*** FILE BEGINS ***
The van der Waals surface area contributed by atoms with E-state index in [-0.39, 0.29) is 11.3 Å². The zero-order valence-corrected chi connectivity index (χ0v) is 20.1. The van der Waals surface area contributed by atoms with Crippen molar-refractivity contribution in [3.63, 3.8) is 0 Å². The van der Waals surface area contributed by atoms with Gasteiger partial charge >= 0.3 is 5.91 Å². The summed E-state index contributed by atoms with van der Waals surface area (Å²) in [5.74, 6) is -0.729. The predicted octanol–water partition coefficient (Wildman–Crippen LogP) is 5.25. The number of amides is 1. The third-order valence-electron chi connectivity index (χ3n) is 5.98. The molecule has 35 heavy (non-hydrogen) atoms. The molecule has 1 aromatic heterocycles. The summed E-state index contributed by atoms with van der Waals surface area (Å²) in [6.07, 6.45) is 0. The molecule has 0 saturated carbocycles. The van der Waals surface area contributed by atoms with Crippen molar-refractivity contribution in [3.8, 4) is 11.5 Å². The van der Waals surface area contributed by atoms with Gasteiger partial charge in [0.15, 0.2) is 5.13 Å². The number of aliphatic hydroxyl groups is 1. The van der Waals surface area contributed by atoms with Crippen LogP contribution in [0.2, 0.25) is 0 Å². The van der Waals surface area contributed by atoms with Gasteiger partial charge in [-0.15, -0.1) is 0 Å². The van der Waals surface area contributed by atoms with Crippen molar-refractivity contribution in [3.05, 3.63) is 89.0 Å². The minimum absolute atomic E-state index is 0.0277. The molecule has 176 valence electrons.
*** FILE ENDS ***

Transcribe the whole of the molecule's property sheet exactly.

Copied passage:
The van der Waals surface area contributed by atoms with E-state index in [-0.39, 0.29) is 11.3 Å². The zero-order valence-corrected chi connectivity index (χ0v) is 20.1. The van der Waals surface area contributed by atoms with Crippen molar-refractivity contribution in [3.63, 3.8) is 0 Å². The van der Waals surface area contributed by atoms with Gasteiger partial charge >= 0.3 is 5.91 Å². The summed E-state index contributed by atoms with van der Waals surface area (Å²) in [5.74, 6) is -0.729. The predicted octanol–water partition coefficient (Wildman–Crippen LogP) is 5.25. The number of amides is 1. The third-order valence-electron chi connectivity index (χ3n) is 5.98. The molecule has 35 heavy (non-hydrogen) atoms. The molecule has 1 aromatic heterocycles. The summed E-state index contributed by atoms with van der Waals surface area (Å²) in [6.07, 6.45) is 0. The molecule has 0 saturated carbocycles. The van der Waals surface area contributed by atoms with Crippen molar-refractivity contribution in [3.8, 4) is 11.5 Å². The van der Waals surface area contributed by atoms with Gasteiger partial charge in [0.15, 0.2) is 5.13 Å². The number of aliphatic hydroxyl groups is 1. The van der Waals surface area contributed by atoms with Crippen LogP contribution in [0.2, 0.25) is 0 Å². The van der Waals surface area contributed by atoms with Gasteiger partial charge in [-0.15, -0.1) is 0 Å². The van der Waals surface area contributed by atoms with Crippen molar-refractivity contribution in [3.05, 3.63) is 89.0 Å². The minimum absolute atomic E-state index is 0.0277. The molecule has 176 valence electrons.